Home for the Holidays

Homeowners in Newtown, Pa., welcome visitors to the 40th annual holiday house tour Dec. 7.

By: Daniel Shearer


TimeOFF/Daniel Shearer
The Armstrong House, on South Chancellor Street, is one of the residences on the Newtown Historic Association Open House Tour.

   Ten years ago, the balloon-frame house at 231 S. Chancellor St. in Newtown, Pa., underwent a major facelift.
   Patrick Armstrong and his wife, Joyce, entered the project with a sense of humor. The couple had been living in Downingtown, Pa., but began searching for a house in Newtown Borough, mainly because Mrs. Armstrong wanted to live near family.
   "We joked a lot," says Mr. Armstrong, who started renovations shortly after purchasing the house, erected in 1875. "We called it Money Pit II.
   "This was an aluminum breadbox when we got it. They had replaced the original deck that was here with a concrete slab. It took me a day with a jackhammer to get the original porch off."
   The 8-inch aluminum siding that once covered the house is long gone, revealing a pair of rounded attic windows that had been boarded up and converted into bookshelves. Gone, too, is the original porch, replaced by a larger wrap-around porch with gingerbread trim and two entrances — one leading to the front door and another at the corner — nicely complemented by a landscaped path and outdoor furniture.
   Instead of painting the underside of the porch roof, the Armstrongs gave the wood a natural finish, continuing the hardwood theme inside with oak trim and parquet flooring.
   "I think of it more as an archeological dig sometimes," says Mr. Armstrong, a computer programmer by trade. "It was a great experience."
   Like other Chancellor Street homeowners in previous years, the Armstrongs are more than happy to share their labor of love. Their residence will be one of a dozen homes and historic sites featured in the Newtown Historic Association’s Open House Tour Dec. 7. Among other buildings, the self-guided tour takes visitors through the Tyler Mansion, a landmark example of Norman architecture, Temora Farm, an early 1700s farmhouse on the outskirts of town with outbuildings, and the Court Inn, the historic association headquarters on Court Street.
   Even a few weeks ahead of season, the Armstrongs already have some of their holiday decorations in place. A sunny room at the back of their house has a Christmas tree and an elaborate snow village, tiny houses erected on a platform. The adjoining wainscoted kitchen takes on a warm glow from tulip poplar flooring, which the Armstrongs removed from their previous property and milled.
   "People come on the tour to get ideas for the holidays, or just because people love to see the interiors of other people’s homes," says historical society member Lois Molloy, who has helped organize the house tour, in its 40th year, each December for the better part of a decade. She opened her own home on Penn Street for the tour last year, just a short walk from the historical society headquarters.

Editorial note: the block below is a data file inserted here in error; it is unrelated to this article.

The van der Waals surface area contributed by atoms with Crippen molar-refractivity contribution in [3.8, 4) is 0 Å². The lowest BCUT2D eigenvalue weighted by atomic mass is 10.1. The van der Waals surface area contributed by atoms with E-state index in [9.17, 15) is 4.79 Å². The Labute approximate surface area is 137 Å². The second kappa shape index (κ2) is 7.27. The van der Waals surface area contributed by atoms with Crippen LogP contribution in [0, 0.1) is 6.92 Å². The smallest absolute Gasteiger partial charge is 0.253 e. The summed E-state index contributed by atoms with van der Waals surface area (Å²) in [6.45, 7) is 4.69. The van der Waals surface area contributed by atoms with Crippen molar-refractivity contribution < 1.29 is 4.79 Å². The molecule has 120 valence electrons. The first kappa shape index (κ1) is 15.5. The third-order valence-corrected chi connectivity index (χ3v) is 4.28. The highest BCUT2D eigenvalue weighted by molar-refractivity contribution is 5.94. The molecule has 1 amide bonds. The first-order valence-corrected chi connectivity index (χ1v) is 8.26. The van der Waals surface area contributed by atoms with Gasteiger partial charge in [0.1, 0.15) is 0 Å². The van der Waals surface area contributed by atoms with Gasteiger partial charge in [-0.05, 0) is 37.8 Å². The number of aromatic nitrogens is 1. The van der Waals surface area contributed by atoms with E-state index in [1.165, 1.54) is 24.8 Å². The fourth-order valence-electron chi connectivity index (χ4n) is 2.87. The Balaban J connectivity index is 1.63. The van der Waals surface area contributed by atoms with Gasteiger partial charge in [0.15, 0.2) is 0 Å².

TimeOFF/Daniel Shearer
Above, the LeGrande House on Liberty Street, Newtown, Pa.

   One of the oldest buildings in Newtown, the Court Inn was the original cottage of Margaret and Joseph Thornton, constructed in the 1730s. On the day of the house tour, costumed re-enactors will conduct an open-hearth cooking demonstration in the Court Inn’s cellar kitchen, and a flutist will perform upstairs. The hand-hewn framing of the first half-story building on the site is still visible near the hearth.
   Across town, Penny LeGrande will open her house, near Newtown Methodist Church on Liberty Street, which features a landscaped backyard, a porch sun room and a living room with original hardwood flooring and exposed beams. A butterfly staircase winds upstairs to a loft, which overlooks a dining room that gets light from windows near the ceiling. Two stained-glass windows in the kitchen add a splash of color.
   Ms. LeGrande talks about the Swedish grandfather clock in her living room with obvious pride, noting the date on its face, 1847, is probably around the same time her home was built.
   "I think it was probably constructed around 1840, and the original rooms were this living room and the dining room," says Ms. LeGrande, who has been living in the house for six years. "I know that from looking at the flooring."
   This year’s tour won’t take visitors upstairs in the homes, but some owners will be in Colonial costume, some borrowed from the historic association.
   "Last year we had 1,200 people come out for the tour," Ms. Molloy says. "It was a nice day. When I looked out the door of my house, the line was way down the street. The ticket comes with a map, and we have busses running from the Stocking Works (on State Street).
   "You might do half the tour and stop for lunch. Some of our churches have bazaars, and our Court Inn always has a little gift show, where they have snacks. It’s wonderful, and you meet so many lovely people."
The Newtown Historic Association hosts its 40th Annual Open House Tour Dec. 7, 10 a.m.-5 p.m. Tour includes Temora Farms, Tyler Mansion, William Smith House, Borge House, Armstrong House, Michelin House, LeGrande House, Newtown Library, Newtown Presbyterian Church, Newtown Friends Boarding Home, The Court Inn and The Stocking Works. Tickets cost $15.
Advance tickets available at the Court Inn, Centre Avenue and Court Street, and at Newtown Hardware House, 106-108 S. State St. Parking available at the Stocking Works, 303 N. State St., and various locations around town. Free bus transportation departs from the stocking works. Out-of-town houses only accessible by bus. For information, call (215) 968-4004.